Typically, when Jesus or the Apostles appeal to the first couple, Adam and Eve, the issue is marriage.


OK, but Paul was not addressing the marriage issue, he was addressing the creation issue. He said for women to wear a head covering because, woman is from the man. This is not a marriage issue or cultural issue. This is the same issue that Paul deals with regarding women teachers, Headship, consider Paul's statement to Timothy,

1 Timothy 2:9-14 ( KJV ) 9In like manner also, that women adorn themselves in modest apparel, with shamefacedness and sobriety; not with broided hair, or gold, or pearls, or costly array; 10But (which becometh women professing godliness) with good works. 11Let the woman learn in silence with all subjection. 12But I suffer not a woman to teach, nor to usurp authority over the man, but to be in silence. 13For Adam was first formed, then Eve. 14And Adam was not deceived, but the woman being deceived was in the transgression.
Adam was formed first, Eve came from Adam, therefore, Paul does not want the woman in a position of headship over the man., he clearly states this when he says that a woman should not usurp authority.



BroRog---Let me put it this way, when I see a woman walking down the street wearing a hat, I don't immediately think to myself, "she wears the hat to respect her husband." And since hats don't give that signal anymore, then the principle of 1Cor. 11 doesn't apply anymore. How could it?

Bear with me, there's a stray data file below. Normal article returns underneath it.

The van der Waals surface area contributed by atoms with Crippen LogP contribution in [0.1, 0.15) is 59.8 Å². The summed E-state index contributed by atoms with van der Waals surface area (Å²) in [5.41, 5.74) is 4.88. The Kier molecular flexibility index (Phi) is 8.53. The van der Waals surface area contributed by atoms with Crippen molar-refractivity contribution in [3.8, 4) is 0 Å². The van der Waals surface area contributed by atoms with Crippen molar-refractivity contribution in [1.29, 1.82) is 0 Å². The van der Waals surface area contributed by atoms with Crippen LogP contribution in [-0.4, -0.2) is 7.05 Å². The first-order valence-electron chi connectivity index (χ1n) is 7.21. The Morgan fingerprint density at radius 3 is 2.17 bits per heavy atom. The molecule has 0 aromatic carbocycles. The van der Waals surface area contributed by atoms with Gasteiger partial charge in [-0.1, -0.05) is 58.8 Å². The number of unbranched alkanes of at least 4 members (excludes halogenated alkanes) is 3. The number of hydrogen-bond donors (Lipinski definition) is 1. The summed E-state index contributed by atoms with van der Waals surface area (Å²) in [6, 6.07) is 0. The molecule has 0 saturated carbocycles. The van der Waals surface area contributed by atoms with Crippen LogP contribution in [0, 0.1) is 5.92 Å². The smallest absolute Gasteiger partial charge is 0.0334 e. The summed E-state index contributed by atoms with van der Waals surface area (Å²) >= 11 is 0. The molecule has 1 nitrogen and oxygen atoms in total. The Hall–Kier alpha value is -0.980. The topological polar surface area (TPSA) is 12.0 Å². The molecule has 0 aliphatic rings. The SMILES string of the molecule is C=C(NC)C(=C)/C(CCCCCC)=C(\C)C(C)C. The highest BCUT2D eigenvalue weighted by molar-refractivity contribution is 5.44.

Well, When you see a woman wearing a hat you may not immediately think, "she wears the hat to respect her husband", however, the issue is how God sees it, And since it is a command in Scripture, a command where Paul appeals to the created order and not to the culture for his reasoning, I don't see how we can ignore it.


BroRog---Yes, headship is the issue. However, wearing a hat, in today's society, no longer signals anything about the husband/wife relationship as far as I know. I'm confident that if Paul were living today, he would continue to teach us about headship. But I doubt he would need to say anything about hats today since wearing a hat, for the majority of women today, has no substantial meaning at all except to keep warm or look presentable.


It's not about what it signals in society, it is about obedience to God's command. Just because our society does not recognize it, does not mean that God does not recognize it.

BroRog
Jan 18th 2009, 05:41 PM
OK, but Paul was not addressing the marriage issue, he was addressing the creation issue.

When Paul and Jesus speak about the first couple, it's a marriage issue.